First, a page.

A bodhisattva’s practice may seem vast, and the path may seem very long, but in actual fact we cannot use numbers to measure it. The accumulation of vast merit can happen in an instant. Infinite eons do not mean you have to practice and count eon after eon. Bodhisattvas can accumulate all kinds of merit, including infinite merit in a moment.
The session ended with everyone reciting the auspicious words of the Essence of the Moon (Chandragarbha), the Heart Sutra, and a dedication of merit in beautiful and cascading tones that filled the hall.
By Dominique Butet; images, Olivier Adam 2016-08-19
His Holiness the Karmapa in Paris, 2016
Our initial motive for documenting the lives of Tibetan Buddhist nuns through our photography stemmed from the fact that for many years, the Western world has largely ignored their very existence. Other aspects have since emerged that have enriched this documentary approach as the question of gender equality was being played out before our very eyes with regard to the gradual emancipation of nuns through improved access to education and progressive changes to their status in society.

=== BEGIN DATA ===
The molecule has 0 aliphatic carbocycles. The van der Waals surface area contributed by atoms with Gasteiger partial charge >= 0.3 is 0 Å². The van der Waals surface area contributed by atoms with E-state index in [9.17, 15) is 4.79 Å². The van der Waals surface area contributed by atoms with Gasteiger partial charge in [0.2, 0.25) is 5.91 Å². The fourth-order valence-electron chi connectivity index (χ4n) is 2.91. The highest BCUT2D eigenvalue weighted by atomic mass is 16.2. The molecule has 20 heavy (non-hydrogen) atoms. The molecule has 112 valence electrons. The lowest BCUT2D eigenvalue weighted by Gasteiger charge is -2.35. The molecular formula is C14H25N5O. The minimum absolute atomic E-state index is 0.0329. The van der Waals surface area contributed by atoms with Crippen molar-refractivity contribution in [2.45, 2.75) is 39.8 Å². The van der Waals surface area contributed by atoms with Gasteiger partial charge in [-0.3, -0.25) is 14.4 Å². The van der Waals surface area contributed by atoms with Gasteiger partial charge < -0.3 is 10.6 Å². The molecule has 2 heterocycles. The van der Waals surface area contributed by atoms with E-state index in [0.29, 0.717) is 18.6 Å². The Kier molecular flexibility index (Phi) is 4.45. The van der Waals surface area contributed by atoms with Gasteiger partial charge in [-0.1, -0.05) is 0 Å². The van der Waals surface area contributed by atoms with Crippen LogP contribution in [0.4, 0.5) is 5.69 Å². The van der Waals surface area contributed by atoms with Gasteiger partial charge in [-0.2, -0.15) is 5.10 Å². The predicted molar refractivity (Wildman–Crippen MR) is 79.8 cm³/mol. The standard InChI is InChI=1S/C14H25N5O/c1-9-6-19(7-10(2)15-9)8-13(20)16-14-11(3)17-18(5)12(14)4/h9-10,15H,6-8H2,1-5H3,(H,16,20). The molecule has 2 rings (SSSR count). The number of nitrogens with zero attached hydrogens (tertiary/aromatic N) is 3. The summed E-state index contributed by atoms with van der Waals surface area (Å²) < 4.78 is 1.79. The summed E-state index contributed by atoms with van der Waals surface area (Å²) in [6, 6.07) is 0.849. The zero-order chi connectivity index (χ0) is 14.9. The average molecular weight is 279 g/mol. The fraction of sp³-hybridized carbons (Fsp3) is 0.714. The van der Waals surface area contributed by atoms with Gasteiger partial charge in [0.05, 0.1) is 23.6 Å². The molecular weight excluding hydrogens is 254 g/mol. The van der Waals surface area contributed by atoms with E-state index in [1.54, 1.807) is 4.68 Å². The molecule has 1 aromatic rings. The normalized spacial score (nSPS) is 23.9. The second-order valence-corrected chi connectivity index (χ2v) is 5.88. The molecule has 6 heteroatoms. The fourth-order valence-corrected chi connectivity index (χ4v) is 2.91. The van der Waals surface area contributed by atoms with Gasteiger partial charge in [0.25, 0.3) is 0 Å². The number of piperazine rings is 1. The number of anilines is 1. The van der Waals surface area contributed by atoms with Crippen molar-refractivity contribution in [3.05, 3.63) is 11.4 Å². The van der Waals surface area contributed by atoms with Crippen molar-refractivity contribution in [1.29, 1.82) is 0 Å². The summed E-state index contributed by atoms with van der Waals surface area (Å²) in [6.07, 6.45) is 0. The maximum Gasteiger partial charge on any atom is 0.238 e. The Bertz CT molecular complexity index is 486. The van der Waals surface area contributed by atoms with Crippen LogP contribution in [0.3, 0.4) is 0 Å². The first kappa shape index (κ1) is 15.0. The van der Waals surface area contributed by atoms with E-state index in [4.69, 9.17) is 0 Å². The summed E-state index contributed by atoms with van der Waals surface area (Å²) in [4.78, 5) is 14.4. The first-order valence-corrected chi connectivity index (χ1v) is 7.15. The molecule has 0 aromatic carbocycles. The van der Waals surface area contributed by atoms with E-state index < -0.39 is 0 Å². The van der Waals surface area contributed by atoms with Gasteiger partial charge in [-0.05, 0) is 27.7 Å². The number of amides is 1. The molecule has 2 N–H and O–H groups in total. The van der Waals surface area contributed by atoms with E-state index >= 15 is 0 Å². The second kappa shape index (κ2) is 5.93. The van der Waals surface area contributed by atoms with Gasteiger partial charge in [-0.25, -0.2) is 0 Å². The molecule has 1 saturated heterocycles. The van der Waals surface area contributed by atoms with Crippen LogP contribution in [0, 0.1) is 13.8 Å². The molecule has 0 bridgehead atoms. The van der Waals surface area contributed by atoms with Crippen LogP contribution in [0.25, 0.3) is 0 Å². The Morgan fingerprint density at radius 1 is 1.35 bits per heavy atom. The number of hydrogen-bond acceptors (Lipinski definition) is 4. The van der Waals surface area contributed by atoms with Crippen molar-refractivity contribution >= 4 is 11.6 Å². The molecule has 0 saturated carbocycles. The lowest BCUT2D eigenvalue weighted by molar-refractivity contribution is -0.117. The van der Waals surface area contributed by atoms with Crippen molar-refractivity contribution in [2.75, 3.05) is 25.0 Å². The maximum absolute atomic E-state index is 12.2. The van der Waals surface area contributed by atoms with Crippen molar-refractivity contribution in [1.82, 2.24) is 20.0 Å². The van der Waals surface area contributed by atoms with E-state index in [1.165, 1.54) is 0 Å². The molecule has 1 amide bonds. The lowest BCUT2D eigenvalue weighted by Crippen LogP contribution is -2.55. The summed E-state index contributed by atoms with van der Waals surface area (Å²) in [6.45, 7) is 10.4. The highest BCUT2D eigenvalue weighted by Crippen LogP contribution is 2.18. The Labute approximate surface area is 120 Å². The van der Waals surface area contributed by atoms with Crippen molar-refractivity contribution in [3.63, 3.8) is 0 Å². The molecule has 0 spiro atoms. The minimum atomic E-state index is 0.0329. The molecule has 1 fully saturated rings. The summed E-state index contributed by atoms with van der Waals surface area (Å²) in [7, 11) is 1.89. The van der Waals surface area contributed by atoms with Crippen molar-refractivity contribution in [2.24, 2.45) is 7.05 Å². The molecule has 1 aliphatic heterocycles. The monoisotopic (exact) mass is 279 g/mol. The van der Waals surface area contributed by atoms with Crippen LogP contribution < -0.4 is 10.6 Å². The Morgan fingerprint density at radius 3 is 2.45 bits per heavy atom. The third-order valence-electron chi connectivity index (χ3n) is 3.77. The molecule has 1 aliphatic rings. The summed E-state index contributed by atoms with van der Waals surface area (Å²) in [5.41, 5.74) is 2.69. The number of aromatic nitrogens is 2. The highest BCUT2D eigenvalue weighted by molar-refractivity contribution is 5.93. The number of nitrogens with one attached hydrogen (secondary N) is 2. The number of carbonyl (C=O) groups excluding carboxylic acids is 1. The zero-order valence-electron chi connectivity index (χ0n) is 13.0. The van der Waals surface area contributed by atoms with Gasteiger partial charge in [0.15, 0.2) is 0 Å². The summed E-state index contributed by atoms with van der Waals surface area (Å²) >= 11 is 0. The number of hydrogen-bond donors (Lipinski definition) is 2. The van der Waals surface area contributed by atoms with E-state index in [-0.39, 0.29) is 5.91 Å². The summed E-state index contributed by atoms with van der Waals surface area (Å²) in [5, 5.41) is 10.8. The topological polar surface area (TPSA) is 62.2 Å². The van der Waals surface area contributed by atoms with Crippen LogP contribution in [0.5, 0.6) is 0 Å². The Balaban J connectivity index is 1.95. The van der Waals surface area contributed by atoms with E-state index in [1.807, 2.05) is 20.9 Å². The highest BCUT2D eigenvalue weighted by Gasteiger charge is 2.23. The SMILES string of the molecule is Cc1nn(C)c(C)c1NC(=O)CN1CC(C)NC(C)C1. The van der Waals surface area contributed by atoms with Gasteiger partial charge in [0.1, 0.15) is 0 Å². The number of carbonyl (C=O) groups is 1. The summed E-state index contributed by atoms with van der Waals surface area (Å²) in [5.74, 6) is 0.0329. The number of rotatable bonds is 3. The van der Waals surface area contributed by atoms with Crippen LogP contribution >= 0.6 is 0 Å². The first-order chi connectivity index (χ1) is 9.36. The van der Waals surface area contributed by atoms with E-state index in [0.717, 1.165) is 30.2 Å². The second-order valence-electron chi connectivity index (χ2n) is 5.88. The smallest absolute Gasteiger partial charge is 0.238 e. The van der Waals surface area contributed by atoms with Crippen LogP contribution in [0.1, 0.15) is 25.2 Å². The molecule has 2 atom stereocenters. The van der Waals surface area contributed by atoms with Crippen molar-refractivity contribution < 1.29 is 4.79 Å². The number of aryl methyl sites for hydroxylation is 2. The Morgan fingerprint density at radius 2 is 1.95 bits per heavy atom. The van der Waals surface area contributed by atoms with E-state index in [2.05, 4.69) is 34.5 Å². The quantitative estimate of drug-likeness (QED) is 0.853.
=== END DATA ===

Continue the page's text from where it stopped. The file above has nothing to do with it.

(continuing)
A number of contemporary Tibetan masters have taken a personal interest in empowering Buddhist nuns and in doing so have become spokespeople, communicating the importance of this cause throughout the world. Among them is His Holiness the Karmapa, Ogyen Trinley Dorje, head of the Kagyu lineage, who we had the honor of meeting in Bodh Gaya, India in February. His Holiness overwhelmed us with the strength of his presence and won us over with the undeniable sincerity of his attention, patience, and commitment to supporting the cause of Tibetan nuns.
Dominique Butet: Why are you so deeply involved with the feminine cause?